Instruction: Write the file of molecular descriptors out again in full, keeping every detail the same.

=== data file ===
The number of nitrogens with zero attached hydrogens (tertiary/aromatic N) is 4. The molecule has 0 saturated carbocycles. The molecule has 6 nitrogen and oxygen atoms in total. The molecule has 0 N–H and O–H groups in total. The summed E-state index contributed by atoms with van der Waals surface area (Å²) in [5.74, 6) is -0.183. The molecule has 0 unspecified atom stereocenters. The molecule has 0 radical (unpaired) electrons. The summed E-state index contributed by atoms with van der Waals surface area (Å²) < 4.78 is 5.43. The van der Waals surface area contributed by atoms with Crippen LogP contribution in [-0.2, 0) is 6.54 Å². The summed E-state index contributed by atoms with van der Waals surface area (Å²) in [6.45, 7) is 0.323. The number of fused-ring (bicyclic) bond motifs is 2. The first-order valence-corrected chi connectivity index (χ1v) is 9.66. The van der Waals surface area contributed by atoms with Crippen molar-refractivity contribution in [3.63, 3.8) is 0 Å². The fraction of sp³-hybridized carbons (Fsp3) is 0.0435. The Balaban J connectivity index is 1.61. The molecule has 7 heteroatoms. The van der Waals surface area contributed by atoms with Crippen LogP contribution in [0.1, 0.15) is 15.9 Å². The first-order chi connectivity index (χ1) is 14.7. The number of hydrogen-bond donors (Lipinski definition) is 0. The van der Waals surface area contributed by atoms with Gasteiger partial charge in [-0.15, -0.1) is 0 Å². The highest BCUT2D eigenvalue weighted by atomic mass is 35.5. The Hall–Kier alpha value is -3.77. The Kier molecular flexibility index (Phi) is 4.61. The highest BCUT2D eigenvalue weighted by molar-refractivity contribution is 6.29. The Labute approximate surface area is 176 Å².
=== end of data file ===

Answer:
The number of nitrogens with zero attached hydrogens (tertiary/aromatic N) is 4. The molecule has 0 saturated carbocycles. The molecule has 6 nitrogen and oxygen atoms in total. The molecule has 0 N–H and O–H groups in total. The summed E-state index contributed by atoms with van der Waals surface area (Å²) in [5.74, 6) is -0.183. The molecule has 0 unspecified atom stereocenters. The molecule has 0 radical (unpaired) electrons. The summed E-state index contributed by atoms with van der Waals surface area (Å²) < 4.78 is 5.43. The van der Waals surface area contributed by atoms with Crippen LogP contribution in [-0.2, 0) is 6.54 Å². The summed E-state index contributed by atoms with van der Waals surface area (Å²) in [6.45, 7) is 0.323. The number of fused-ring (bicyclic) bond motifs is 2. The first-order valence-corrected chi connectivity index (χ1v) is 9.66. The van der Waals surface area contributed by atoms with Crippen molar-refractivity contribution in [3.63, 3.8) is 0 Å². The fraction of sp³-hybridized carbons (Fsp3) is 0.0435. The Balaban J connectivity index is 1.61. The molecule has 7 heteroatoms. The van der Waals surface area contributed by atoms with Crippen LogP contribution in [0.1, 0.15) is 15.9 Å². The first-order chi connectivity index (χ1) is 14.7. The number of hydrogen-bond donors (Lipinski definition) is 0. The van der Waals surface area contributed by atoms with Gasteiger partial charge in [-0.15, -0.1) is 0 Å². The highest BCUT2D eigenvalue weighted by atomic mass is 35.5. The Hall–Kier alpha value is -3.77. The Kier molecular flexibility index (Phi) is 4.61. The highest BCUT2D eigenvalue weighted by molar-refractivity contribution is 6.29. The Labute approximate surface area is 176 Å².